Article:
Rob couldn't afford to give her an expensive present like the diamond pendant that Raleigh Claiborne gave Allison when they were married last summer, but it pleased Lloyd more than a queen's tiara could have done. It was just a little clasp to fasten her bridal veil. He had it made to order --- only a four-leaf clover, but the fourth leaf was diamond-set, because, like the one Abdallah found in Paradise, it was the leaf of happiness.

It was just a quiet church wedding, as simple as it could possibly be made, in the late afternoon of one of the sweetest, goldenest October days that ever shone on the Valley. Only her most intimate friends were invited to the ceremony, because the little stone church is so small, but the doors were thrown open to everybody at the reception that followed at The Locusts.

Since the church has been frescoed inside and done over in soft cool greens, it makes me think of the heart of a deep beech woods. The light slips in through its narrow deep-set windows just as it does between the trees in the dim forest aisles. Lloyd wouldn't have it filled with hothouse roses. She said nothing could be as appropriate as the wild flowers growing all around it in the country lanes and meadows. So there was nothing but tall plumes of goldenrod nodding in every open window, while the altar was a bank of snowy asters. She wanted them she said because aster means star, and it was at the altar her happiness would be written for her in the stars.

She said, too, that as long as it was in the country and she needn't think of the conventions and could have things just as she pleased, she wanted it to be a white wedding --- everybody in the bridal party to wear white. She said the old Colonel wouldn't look natural to her in anything else that time of year, and all the others would appear to better advantage. Every one said afterward what a beautiful picture it made. Rob and Malcolm and Keith and Ranald and Alex are all handsome young fellows anyhow, and they looked bigger and handsomer than ever in their immaculate white suits. Malcolm was best man and I was maid of honour. Kitty and Joyce and Katie Mallard were the bridesmaids. We girls carried armfuls of the starry asters and the men wore them as boutonnieres.

As for Lloyd, when she came out of her room, her dress trailing behind her like a soft, pure-white cloud, so light and airy it seemed as if it must have been woven on some fairy loom, and with a great cluster of lilies-of-the-valley in her hands, she looked to me just like one of her own lilies. Poor old Mom Beck, who had dressed her, stood behind her with the tears streaming down her black face, saying, "Honey, you sho'ly nevah will look moah like a blessed angel when you git through the pearly gates than you do this minute!"

From the look on Rob's face as he met her at the white starry-crowned altar, I am sure he felt that he had already gone through "the pearly gates." It was all so sweet and solemn, and as we listened to the words, "Whom God hath joined together," I think we all felt that heaven's own benediction rested on them, and would follow them all their way to the "Land o' the Leal.",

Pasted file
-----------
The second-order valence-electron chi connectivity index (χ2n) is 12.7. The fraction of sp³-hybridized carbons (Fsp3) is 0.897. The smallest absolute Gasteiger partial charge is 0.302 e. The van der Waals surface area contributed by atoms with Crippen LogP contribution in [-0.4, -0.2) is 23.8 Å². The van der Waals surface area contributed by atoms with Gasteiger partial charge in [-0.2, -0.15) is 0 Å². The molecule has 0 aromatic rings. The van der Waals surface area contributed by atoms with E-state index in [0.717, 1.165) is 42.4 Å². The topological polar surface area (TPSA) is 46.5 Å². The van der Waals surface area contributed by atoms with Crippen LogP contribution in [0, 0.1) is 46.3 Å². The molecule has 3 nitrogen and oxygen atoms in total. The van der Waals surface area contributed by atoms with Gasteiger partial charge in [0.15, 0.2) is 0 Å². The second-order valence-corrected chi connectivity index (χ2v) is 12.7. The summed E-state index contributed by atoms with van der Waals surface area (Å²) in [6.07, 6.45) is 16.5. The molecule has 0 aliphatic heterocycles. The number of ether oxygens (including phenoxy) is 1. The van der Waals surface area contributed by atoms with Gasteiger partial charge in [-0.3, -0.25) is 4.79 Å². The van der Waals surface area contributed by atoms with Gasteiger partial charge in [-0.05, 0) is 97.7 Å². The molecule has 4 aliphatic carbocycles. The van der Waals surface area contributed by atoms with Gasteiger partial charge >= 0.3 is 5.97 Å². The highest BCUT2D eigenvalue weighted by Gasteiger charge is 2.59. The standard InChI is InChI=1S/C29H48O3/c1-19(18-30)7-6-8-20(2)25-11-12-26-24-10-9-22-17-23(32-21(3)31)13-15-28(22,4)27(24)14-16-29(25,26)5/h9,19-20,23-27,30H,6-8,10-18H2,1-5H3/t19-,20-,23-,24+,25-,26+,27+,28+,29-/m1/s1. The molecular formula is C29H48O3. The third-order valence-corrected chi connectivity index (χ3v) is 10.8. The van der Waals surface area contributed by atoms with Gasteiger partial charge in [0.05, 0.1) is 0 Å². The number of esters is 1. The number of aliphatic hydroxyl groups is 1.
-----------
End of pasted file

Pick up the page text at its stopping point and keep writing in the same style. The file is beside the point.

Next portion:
How the people of the Valley poured in at The Locusts afterward to wish them joy! Old and young, rich and poor, white and black, for of course all the old servants of both families had to come in to pay their respects. I am sure that no more heartfelt good wishes were uttered than their "God bless you, Miss Lloyd, honey," or "I wish you joy Mistah Rob," as the faithful black hands that had served them from babyhood grasped theirs with loyal good-will. They seem to count this year that joins the two old families and estates as a sort of year of jubilee.

It isn't often that a wedding has everybody's approval as this one has. Lloyd has always been as much of a favourite at Oaklea as Rob is at The Locusts. The judge is radiantly happy and Mrs. Moore has been as sweet and considerate about everything as if Lloyd were really her own daughter. She wants Lloyd to take the place as mistress of the house just as she did when she went there a bride. She and Rob's father didn't take a wedding journey, but went straight home to Oaklea to spend their honeymoon, and she was so pleased when she found that Lloyd and Rob wanted to do the same. She and the judge waited just long enough to welcome them home to-night, and then took the train for Alabama to visit some of her people. They have long been wanting to make the trip, and so chose this time.

All the details of the supper were carried out just as they were at Eugenia's wedding, excepting the charms. Lloyd vowed she had lost faith in them since Mammy Easter's fortune had failed to come true. By rights Joyce should have been married before either Allison or herself because she caught Eugenia's bouquet. But because the girls still believed in them she did throw her bouquet from the top of the steps just before she left, and Kitty caught it.

It is only a step over to Oaklea, so she went away in her bridal gown and veil. I'll never forget the picture she made as she stood there in the moonlight, waiting for the carriage to drive up for them, or the adoring look in Rob's eyes as he turned to lead her down the steps. Somehow it makes the tears come crowding up in such a mist I can hardly see to write.

And now I have come to the last page of this volume of my Good-times book. Dear Lloyd, dear little sister who was the beginning of all my good times, I am glad that heaven has sent you this happy day for me to chronicle! What a beautiful Road of the Loving Heart your girlhood has left in the memory of all your friends! What a spirit of joy you have been in this old home, and what an aching void you have left behind you! No matter what the years may hold in store, you will be a blessing wherever you go, for you have learned to keep tryst with all that life demands of you. And because you were true to your Hildegarde promise and wove only according to the silver yardstick, I can close this record in the same-words that end the old story we have both loved so long: "So with her father's blessing light upon her, she rode away beside the prince; and ever after all her life was crowned with happiness as it had been written, for her in the stars!"


Chapter 14